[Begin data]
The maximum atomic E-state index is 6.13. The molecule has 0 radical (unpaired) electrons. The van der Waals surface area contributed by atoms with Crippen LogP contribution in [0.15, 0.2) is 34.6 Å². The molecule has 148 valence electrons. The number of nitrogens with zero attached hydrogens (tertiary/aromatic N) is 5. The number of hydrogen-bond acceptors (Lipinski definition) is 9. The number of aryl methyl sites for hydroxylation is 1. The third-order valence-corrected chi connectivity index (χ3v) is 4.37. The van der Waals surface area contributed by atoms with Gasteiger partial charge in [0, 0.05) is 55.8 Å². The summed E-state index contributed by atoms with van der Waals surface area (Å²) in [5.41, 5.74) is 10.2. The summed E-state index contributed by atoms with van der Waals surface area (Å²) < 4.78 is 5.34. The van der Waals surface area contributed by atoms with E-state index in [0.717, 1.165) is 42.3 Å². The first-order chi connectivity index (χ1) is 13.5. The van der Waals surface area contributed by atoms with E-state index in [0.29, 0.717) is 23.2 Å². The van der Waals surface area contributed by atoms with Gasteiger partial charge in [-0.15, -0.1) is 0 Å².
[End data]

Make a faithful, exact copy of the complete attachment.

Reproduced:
The maximum atomic E-state index is 6.13. The molecule has 0 radical (unpaired) electrons. The van der Waals surface area contributed by atoms with Crippen LogP contribution in [0.15, 0.2) is 34.6 Å². The molecule has 148 valence electrons. The number of nitrogens with zero attached hydrogens (tertiary/aromatic N) is 5. The number of hydrogen-bond acceptors (Lipinski definition) is 9. The number of aryl methyl sites for hydroxylation is 1. The third-order valence-corrected chi connectivity index (χ3v) is 4.37. The van der Waals surface area contributed by atoms with Gasteiger partial charge in [0, 0.05) is 55.8 Å². The summed E-state index contributed by atoms with van der Waals surface area (Å²) in [5.41, 5.74) is 10.2. The summed E-state index contributed by atoms with van der Waals surface area (Å²) < 4.78 is 5.34. The van der Waals surface area contributed by atoms with E-state index in [0.717, 1.165) is 42.3 Å². The first-order chi connectivity index (χ1) is 13.5. The van der Waals surface area contributed by atoms with E-state index in [0.29, 0.717) is 23.2 Å². The van der Waals surface area contributed by atoms with Gasteiger partial charge in [-0.15, -0.1) is 0 Å².